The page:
Having trouble finding this limit

Find the limit, if it exists, of the following:

$\displaystyle \lim_{x \to 2}\left(\frac{1}{x-2}-\frac{1}{x^2-4}\right)$

I have tried factoring this in a number of different ways, combining the factions with various denominators and can't seem to get it into a form where the denominator is not 0. I am also unsure as to how I would prove that it has no limit if that is the case.

Re: Having trouble finding this limit

I'd try splitting that right-hand piece into partial fractions. Something magic may happen.

Re: Having trouble finding this limit

so for the partial fraction of $\displaystyle \frac{1}{(x+2)(x-2)}$ I get:

$\displaystyle -\frac{\frac{1}{4}}{(x+2)}+\frac{\frac{1}{4}}{(x-2)}$

so subbing that into the original equation:

$\displaystyle \frac{1}{x-2}-\left(-\frac{\frac{1}{4}}{(x+2)}+\frac{\frac{1}{4}}{(x-2)}\right)$

$\displaystyle \frac{1}{x-2}+\frac{\frac{1}{4}}{x+2}-\frac{\frac{1}{4}}{x-2}$

$\displaystyle \frac{\frac{3}{4}}{x-2}+\frac{\frac{1}{4}}{x+2}$

I still can't get the x-2 out of the denominator :S

Re: Having trouble finding this limit

Hi Terrorsquid,

This problem has no limit. The simple reasoning is that if you graph it in your calculator, you'll find that it goes towards infinite as you approach 2 from the right, and it goes towards negative infinite as you approach 2 from the left.

The in depth reasoning is this:

If you plugged in 2.0000001, you would get 1 divided by a very small number for the left term, which would be infinite. For the second term you would get the same thing, but the closer you got towards 2 (example 2.000000000000000001), the smaller the second term would be compared to the first term. Therefore, it would approach infinite.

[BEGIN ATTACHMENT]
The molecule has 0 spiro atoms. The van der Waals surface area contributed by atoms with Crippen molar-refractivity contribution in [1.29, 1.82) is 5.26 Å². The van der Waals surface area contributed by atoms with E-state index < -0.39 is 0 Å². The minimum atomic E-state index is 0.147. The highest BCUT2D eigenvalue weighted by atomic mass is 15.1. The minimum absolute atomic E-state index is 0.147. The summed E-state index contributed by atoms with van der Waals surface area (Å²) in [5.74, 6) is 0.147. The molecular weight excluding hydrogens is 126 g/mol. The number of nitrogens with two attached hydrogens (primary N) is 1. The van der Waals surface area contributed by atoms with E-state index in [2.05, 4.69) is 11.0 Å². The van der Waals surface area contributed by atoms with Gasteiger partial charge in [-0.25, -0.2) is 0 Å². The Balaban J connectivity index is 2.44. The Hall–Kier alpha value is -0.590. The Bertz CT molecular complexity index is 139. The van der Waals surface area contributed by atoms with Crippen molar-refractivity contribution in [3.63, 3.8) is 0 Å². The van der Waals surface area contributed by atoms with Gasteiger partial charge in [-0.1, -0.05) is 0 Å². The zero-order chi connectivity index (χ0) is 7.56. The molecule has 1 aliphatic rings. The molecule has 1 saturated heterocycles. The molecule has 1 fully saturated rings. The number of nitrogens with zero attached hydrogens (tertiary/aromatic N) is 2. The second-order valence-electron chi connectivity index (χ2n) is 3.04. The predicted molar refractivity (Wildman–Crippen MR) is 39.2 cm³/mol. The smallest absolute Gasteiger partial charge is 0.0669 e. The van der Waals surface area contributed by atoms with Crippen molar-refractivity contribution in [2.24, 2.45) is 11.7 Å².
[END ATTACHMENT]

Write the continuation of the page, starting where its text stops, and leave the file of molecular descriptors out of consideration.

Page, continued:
If you plugged in 1.99999999, you would get the same thing, except it would be negative.

Since the left and right never approach the same value, the limit does not exist.

Hopefully this made sense. Let me know if you need me to explain any of it more clearly.

-Nathan

Re: Having trouble finding this limit

Quote:

Originally Posted by

**terrorsquid** Find the limit, if it exists, of the following:

$\displaystyle \lim_{x \to 2}\left(\frac{1}{x-2}-\frac{1}{x^2-4}\right)$

I have tried factoring this in a number of different ways, combining the factions with various denominators and can't seem to get it into a form where the denominator is not 0. I am also unsure as to how I would prove that it has no limit if that is the case.

$\displaystyle \frac{1}{x-2} - \frac{1}{x^2-4} =$

$\displaystyle \frac{x+2}{(x+2)(x-2)} - \frac{1}{(x+2)(x-2)} =$

$\displaystyle \frac{x+1}{(x+2)(x-2)}$

the rational function represented by the expression above has a vertical asymptotes at $\displaystyle x = \pm 2$, so ...

$\displaystyle \lim_{x \to 2} \frac{x+1}{(x+2)(x-2)}$ does not exist